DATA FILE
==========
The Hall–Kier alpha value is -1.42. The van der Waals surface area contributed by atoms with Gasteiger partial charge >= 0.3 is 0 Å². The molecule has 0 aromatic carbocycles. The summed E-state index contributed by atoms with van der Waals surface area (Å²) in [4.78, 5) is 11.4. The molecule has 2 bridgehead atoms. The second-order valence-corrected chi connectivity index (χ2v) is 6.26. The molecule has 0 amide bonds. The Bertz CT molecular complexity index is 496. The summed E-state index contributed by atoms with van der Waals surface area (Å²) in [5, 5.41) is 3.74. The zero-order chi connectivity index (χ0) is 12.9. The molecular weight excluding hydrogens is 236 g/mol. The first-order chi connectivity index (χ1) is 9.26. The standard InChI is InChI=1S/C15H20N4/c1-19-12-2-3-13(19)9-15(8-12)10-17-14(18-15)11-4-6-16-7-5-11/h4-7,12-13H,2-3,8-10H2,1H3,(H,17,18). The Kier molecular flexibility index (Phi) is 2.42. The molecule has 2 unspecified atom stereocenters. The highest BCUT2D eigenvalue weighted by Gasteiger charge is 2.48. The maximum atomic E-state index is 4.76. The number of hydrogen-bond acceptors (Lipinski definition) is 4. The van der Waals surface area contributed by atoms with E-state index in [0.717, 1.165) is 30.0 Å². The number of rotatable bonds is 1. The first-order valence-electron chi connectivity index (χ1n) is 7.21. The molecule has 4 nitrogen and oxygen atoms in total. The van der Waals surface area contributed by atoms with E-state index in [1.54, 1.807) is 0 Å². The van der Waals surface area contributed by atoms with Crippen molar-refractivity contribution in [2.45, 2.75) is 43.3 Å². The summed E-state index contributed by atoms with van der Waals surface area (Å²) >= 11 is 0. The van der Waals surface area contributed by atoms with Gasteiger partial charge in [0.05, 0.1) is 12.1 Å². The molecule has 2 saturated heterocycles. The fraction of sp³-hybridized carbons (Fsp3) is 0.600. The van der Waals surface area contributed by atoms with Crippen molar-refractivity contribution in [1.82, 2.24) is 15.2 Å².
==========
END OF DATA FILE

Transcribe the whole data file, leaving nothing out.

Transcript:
The Hall–Kier alpha value is -1.42. The van der Waals surface area contributed by atoms with Gasteiger partial charge >= 0.3 is 0 Å². The molecule has 0 aromatic carbocycles. The summed E-state index contributed by atoms with van der Waals surface area (Å²) in [4.78, 5) is 11.4. The molecule has 2 bridgehead atoms. The second-order valence-corrected chi connectivity index (χ2v) is 6.26. The molecule has 0 amide bonds. The Bertz CT molecular complexity index is 496. The summed E-state index contributed by atoms with van der Waals surface area (Å²) in [5, 5.41) is 3.74. The zero-order chi connectivity index (χ0) is 12.9. The molecular weight excluding hydrogens is 236 g/mol. The first-order chi connectivity index (χ1) is 9.26. The standard InChI is InChI=1S/C15H20N4/c1-19-12-2-3-13(19)9-15(8-12)10-17-14(18-15)11-4-6-16-7-5-11/h4-7,12-13H,2-3,8-10H2,1H3,(H,17,18). The Kier molecular flexibility index (Phi) is 2.42. The molecule has 2 unspecified atom stereocenters. The highest BCUT2D eigenvalue weighted by Gasteiger charge is 2.48. The maximum atomic E-state index is 4.76. The number of hydrogen-bond acceptors (Lipinski definition) is 4. The van der Waals surface area contributed by atoms with E-state index in [0.717, 1.165) is 30.0 Å². The number of rotatable bonds is 1. The first-order valence-electron chi connectivity index (χ1n) is 7.21. The molecule has 4 nitrogen and oxygen atoms in total. The van der Waals surface area contributed by atoms with E-state index in [1.54, 1.807) is 0 Å². The van der Waals surface area contributed by atoms with Crippen molar-refractivity contribution in [2.45, 2.75) is 43.3 Å². The summed E-state index contributed by atoms with van der Waals surface area (Å²) >= 11 is 0. The van der Waals surface area contributed by atoms with Gasteiger partial charge in [0.05, 0.1) is 12.1 Å². The molecule has 2 saturated heterocycles. The fraction of sp³-hybridized carbons (Fsp3) is 0.600. The van der Waals surface area contributed by atoms with Crippen molar-refractivity contribution in [1.82, 2.24) is 15.2 Å².